From Our 2012 Archives
Persistence Is Key to Losing Weight and Keeping It Off
Latest Diet & Weight Management News
SUNDAY, Jan. 1 (HealthDay News) -- Losing weight is one of the most common New Year's resolutions, but changing long-held behaviors is a skill in itself, a medical expert says.
To shed unwanted pounds and keep them off, people have to be ready to face some setbacks and keep on trying, said Dr. Jessica Bartfield, an internal medicine and medical weight-loss specialist at Gottlieb Memorial Hospital, part of the Loyola University Health System.
"People need a motivation to lose weight and the new year is an opportunity to start fresh," Bartfield said in a Loyola news release. "Behavior change is the cornerstone of healthy, successful weight loss and it takes about three months to establish a new behavior," she pointed out.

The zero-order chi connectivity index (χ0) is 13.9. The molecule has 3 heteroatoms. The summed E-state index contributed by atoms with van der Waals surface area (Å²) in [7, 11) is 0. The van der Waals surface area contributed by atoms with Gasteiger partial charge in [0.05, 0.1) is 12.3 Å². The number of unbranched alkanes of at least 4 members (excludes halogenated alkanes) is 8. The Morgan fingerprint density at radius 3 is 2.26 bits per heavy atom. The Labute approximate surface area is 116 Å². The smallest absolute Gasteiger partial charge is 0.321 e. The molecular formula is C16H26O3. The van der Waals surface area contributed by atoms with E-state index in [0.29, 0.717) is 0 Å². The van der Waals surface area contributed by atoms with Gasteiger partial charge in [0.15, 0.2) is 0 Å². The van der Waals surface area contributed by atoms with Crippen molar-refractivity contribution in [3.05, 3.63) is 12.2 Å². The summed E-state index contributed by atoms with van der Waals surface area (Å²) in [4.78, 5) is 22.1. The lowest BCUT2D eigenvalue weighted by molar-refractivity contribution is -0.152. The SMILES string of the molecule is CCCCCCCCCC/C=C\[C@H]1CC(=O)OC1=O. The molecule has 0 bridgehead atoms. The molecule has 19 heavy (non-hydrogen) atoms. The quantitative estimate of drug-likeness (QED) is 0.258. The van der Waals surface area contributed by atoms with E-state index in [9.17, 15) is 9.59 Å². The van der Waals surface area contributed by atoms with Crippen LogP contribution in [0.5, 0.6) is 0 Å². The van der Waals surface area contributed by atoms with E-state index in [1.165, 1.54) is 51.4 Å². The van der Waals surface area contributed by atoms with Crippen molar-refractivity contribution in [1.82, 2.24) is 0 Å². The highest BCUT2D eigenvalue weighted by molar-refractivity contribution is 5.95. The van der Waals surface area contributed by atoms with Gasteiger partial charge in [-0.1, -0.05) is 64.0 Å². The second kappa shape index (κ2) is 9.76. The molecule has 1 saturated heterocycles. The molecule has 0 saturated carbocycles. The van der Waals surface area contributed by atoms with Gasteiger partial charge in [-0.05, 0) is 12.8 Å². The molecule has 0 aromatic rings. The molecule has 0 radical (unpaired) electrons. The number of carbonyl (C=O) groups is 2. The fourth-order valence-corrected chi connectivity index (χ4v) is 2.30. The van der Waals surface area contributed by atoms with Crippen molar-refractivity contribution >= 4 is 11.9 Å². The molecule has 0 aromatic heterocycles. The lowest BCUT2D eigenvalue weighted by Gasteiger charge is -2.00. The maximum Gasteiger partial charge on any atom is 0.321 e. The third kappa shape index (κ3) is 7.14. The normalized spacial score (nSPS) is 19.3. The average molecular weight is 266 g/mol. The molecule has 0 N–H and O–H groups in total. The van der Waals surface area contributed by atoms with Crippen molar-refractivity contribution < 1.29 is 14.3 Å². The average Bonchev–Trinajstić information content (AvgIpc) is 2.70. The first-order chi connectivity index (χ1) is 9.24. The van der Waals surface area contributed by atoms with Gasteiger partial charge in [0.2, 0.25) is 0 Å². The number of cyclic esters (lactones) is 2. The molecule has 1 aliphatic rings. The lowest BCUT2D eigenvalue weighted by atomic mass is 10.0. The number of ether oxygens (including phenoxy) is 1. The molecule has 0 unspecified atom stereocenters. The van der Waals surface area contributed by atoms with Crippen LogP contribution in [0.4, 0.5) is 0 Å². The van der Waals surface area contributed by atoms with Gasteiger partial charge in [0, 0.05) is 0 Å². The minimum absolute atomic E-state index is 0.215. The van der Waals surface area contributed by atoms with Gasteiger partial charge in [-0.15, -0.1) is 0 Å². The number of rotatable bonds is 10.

"When you learn to ride a bike, you expect that you will fall down a couple times and are prepared to try again and get back on; you need to have the same expectation with weight loss and to plan accordingly," she explained.
Only 20 percent of Americans who've tried to lose weight will keep the weight off after one year, according to the U.S. Centers for Disease Control and Prevention. Bartfield offered the following tips to help reverse this trend and help people achieve and maintain their weight-loss goals:
When it comes to teenagers who need to lose weight, parents should get involved. "Treating child and adolescent obesity needs to be a family effort; families need to change behaviors," she said. "Research shows that families -- and even couples -- who change behavior together are the most successful."
-- Mary Elizabeth Dallas
Copyright © 2012 HealthDay. All rights reserved.
SOURCE: Loyola University Health System, news release, Dec. 21, 2011
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